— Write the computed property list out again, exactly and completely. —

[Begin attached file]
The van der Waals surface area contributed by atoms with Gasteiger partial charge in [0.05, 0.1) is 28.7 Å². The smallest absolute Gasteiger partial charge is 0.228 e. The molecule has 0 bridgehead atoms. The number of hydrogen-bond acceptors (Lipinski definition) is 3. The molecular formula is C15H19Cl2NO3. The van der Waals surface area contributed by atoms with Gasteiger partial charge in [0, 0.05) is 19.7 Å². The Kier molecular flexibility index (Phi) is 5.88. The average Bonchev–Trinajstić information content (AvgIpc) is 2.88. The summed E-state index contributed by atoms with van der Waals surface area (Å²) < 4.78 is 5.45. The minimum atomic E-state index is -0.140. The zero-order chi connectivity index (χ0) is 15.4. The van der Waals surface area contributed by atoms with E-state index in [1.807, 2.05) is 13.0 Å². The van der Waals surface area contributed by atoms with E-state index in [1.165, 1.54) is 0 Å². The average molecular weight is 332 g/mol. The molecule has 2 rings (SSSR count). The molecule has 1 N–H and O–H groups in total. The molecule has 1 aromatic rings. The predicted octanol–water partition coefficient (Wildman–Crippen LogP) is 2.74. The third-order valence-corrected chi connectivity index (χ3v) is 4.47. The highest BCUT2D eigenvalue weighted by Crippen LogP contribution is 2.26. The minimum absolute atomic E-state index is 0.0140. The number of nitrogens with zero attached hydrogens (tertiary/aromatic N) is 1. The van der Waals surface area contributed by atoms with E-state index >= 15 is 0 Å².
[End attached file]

The van der Waals surface area contributed by atoms with Gasteiger partial charge in [0.05, 0.1) is 28.7 Å². The smallest absolute Gasteiger partial charge is 0.228 e. The molecule has 0 bridgehead atoms. The number of hydrogen-bond acceptors (Lipinski definition) is 3. The molecular formula is C15H19Cl2NO3. The van der Waals surface area contributed by atoms with Gasteiger partial charge in [0, 0.05) is 19.7 Å². The Kier molecular flexibility index (Phi) is 5.88. The average Bonchev–Trinajstić information content (AvgIpc) is 2.88. The summed E-state index contributed by atoms with van der Waals surface area (Å²) < 4.78 is 5.45. The minimum atomic E-state index is -0.140. The zero-order chi connectivity index (χ0) is 15.4. The van der Waals surface area contributed by atoms with E-state index in [1.807, 2.05) is 13.0 Å². The van der Waals surface area contributed by atoms with E-state index in [1.165, 1.54) is 0 Å². The average molecular weight is 332 g/mol. The molecule has 2 rings (SSSR count). The molecule has 1 N–H and O–H groups in total. The molecule has 1 aromatic rings. The predicted octanol–water partition coefficient (Wildman–Crippen LogP) is 2.74. The third-order valence-corrected chi connectivity index (χ3v) is 4.47. The highest BCUT2D eigenvalue weighted by Crippen LogP contribution is 2.26. The minimum absolute atomic E-state index is 0.0140. The number of nitrogens with zero attached hydrogens (tertiary/aromatic N) is 1. The van der Waals surface area contributed by atoms with E-state index >= 15 is 0 Å².